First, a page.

My head nearly exploded with all the restructuring I have to do around my self esteem. I’m still overweight, but I’m not THAT overweight. The fact that my waist measurement and my inseam are the same is a ratio I now may be able to change, for the better. I haven’t believed that for at least fifteen years.

Change. Now, that’s a conundrum isn’t it. I am generally not in favor of having someone rummaging ‘round my innards with sharp steel objects. It just seems like not such a great idea. I’ll watch it on the Discovery Channel. I’ll even study to do it myself, but I have never wanted to be the subject. Then I saw those fibroids.

In about five minutes, I went from “I don’t want to have surgery” to “wheel me into the OR now. I’ll inflate my abdomen myself! Gimme that trocar! Somebody bring me a sterile bicycle pump, stat!”

Things don’t happen quite that quickly, unfortunately. I have an appointment with yet another nurse practitioner in two weeks, and I’ll probably have to say “all the right things” again in order to get anything further done. However, I finally believe something can be done. That’s no small victory.

So, thank you to last week’s NP for reminding me how the lack of diversity can adversely affect care, and a huge thank you to the tech who did my ultrasound for treating me like an intelligent human being with an actual medical problem. It is unfortunate that it took fifteen years to get me to her, but at least I finally got there.

Sunday, March 12, 2006

Roto-Rooted: A Pelvic Primer

I had an image today of my Nurse Practioner (NP) as a small child with her finger up her nose, digging away. Except the orifice in question wasn’t her nose. TMI? Stop reading now.

Okay, so I went to the gynecologist today. I still get a shiny happy feeling when I reply “No” to their query of “Do you smoke?” Unfortunately, they have moved on to new and better things about which to guilt me.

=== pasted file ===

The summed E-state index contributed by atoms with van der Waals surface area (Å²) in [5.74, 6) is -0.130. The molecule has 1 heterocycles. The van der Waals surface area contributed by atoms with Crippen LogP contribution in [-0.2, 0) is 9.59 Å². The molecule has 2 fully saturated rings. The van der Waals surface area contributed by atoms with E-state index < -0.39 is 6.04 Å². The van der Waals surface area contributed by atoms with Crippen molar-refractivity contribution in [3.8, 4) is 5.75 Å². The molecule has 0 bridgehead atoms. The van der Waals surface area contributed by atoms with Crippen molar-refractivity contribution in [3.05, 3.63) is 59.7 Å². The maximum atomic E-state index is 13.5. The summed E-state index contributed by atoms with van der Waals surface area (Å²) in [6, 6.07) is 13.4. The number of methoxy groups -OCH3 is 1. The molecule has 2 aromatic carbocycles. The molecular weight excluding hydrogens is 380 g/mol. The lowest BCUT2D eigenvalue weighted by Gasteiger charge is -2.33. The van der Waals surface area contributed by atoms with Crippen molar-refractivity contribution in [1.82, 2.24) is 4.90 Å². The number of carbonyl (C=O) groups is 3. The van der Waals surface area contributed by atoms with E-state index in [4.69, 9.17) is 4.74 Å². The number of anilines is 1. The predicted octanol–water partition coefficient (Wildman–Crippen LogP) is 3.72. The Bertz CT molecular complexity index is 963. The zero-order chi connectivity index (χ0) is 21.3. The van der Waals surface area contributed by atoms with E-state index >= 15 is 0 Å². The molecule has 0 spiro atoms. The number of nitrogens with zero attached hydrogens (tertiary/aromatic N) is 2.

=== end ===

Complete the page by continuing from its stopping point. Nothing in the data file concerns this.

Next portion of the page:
The NP made a huge deal about how much I weigh. Now, seriously, I have a pot belly. Who doesn’t? She went on about how Kaiser has weight loss programs and I thought, “Do you want to be able to see my uterus from a quarter mile away, or what?”

Frankly, I have girlfriends who make loud whining noises when I mention losing weight, and their opinions are more important to me than some Midwestern transplant nurse practitioner who I just met today and perhaps will never see again.

She did the glove thing (oh joy) and started roto-rooting My Special Place with what felt like great abandon. You know, I’ve had my entire hand in one of those before, and the recipient was not complaining as much as I would have been had I not been raised a repressed person (thanks, Mom). Yes, it’s a different context, but good grief! Is there a pot of gold somewhere in there of which I was previously unaware?

At this point, every other physician I have ever had did one of two things: blew me off saying “Well, all women have painful menses so there’s probably nothing wrong with you,” or said, “It’s due to some other body system. I’ll refer you.” Of course when I go to the other specialist, they say it’s probably OB-GYN related and send me back. It’s sorta like the first week of undergrad all over again (business office, registrar, business office, registrar).

She tried to do it too. “This is probably just gas.”

“Look, lady, I have IBS and the last two days have been…interesting. So, I’m fairly certain there’s no gas in there, and no solids, either, so make with a diagnosis or a recommendation for further testing, or leave the room quickly before I find something to throw.”

Okay, that’s what I said in my head. Let’s just say I expressed great dubiousness as to the medical usefulness of her suggestion that Gastrointestinal Inspectors R Us was a place to go, since I had already been there…and they sent me to her!

Her observation was that she could not palpate my uterus at all, despite building a 3-d rendering of a Jackson Pollock original out of whatever is residing between my belly and spine. “Why thank you. I just thought you were minoring in Sculpture.”